Self care is misunderstood as indulgent undertakings, not centering marginalized voices prevents people from understanding the radical roots of self care. That being said, there should always be room for joy in self care; engaging in activities that give you pleasure and happiness is part of taking care of yourself.


However necessary self care is, it can often be inaccessible to many people due to systemic oppression. A person who lives in a food desert might not have the ability to eat nutritious food regularly. A plus sized person who has experienced systemic fatphobia from doctors might not get adequate health care. A single parent with multiple jobs might not have the time to shower regularly. These are just a few examples of experiences that are not centered when discussing self care. The systemic inability and inaccessibility to self care is also a source of poorer mental health outcomes. For many, if not most, people there is no self care without community care and healing justice.

Reflection: in your life, what barriers, systemic or otherwise, have prevented you from engaging in self care or community care. Think back to one example, what was that experience like for you? What would have made it easier to engage in self care?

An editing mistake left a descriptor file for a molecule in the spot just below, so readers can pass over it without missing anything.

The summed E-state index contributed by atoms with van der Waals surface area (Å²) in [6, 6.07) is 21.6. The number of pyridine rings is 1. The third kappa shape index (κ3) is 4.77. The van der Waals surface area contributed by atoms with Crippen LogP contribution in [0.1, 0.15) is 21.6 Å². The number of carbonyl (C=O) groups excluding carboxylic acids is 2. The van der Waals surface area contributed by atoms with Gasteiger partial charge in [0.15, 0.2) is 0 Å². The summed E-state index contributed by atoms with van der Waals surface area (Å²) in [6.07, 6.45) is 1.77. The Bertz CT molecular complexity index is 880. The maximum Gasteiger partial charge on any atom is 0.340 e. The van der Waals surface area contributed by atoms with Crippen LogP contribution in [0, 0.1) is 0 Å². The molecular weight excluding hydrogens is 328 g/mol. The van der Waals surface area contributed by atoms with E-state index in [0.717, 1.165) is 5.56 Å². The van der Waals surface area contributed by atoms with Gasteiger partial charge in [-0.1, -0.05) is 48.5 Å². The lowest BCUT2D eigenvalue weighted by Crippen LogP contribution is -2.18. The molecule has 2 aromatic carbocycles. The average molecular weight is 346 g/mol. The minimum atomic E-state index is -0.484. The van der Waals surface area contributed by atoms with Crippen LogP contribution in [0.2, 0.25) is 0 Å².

Consequences of not centering marginalized voices when discussing self care.

Self care content today is dominated by hyper-individualistic western voices. This is appropriative when many spiritual practices that have been separated from their origins and commodified are touted as self care, such as yoga, meditation, sage smudging, or ayahuasca. Committing to decolonizing self care can be a way to invest back into communities and respect the spiritual origins of certain practices. This can look like supporting organizations that are run by people who are part of the culture that originated those practices and doing research on these practices to engage with them respectfully. This could also look like not engaging in the practices of a culture you are not a part of that members of that community would deem to be cultural appropriation.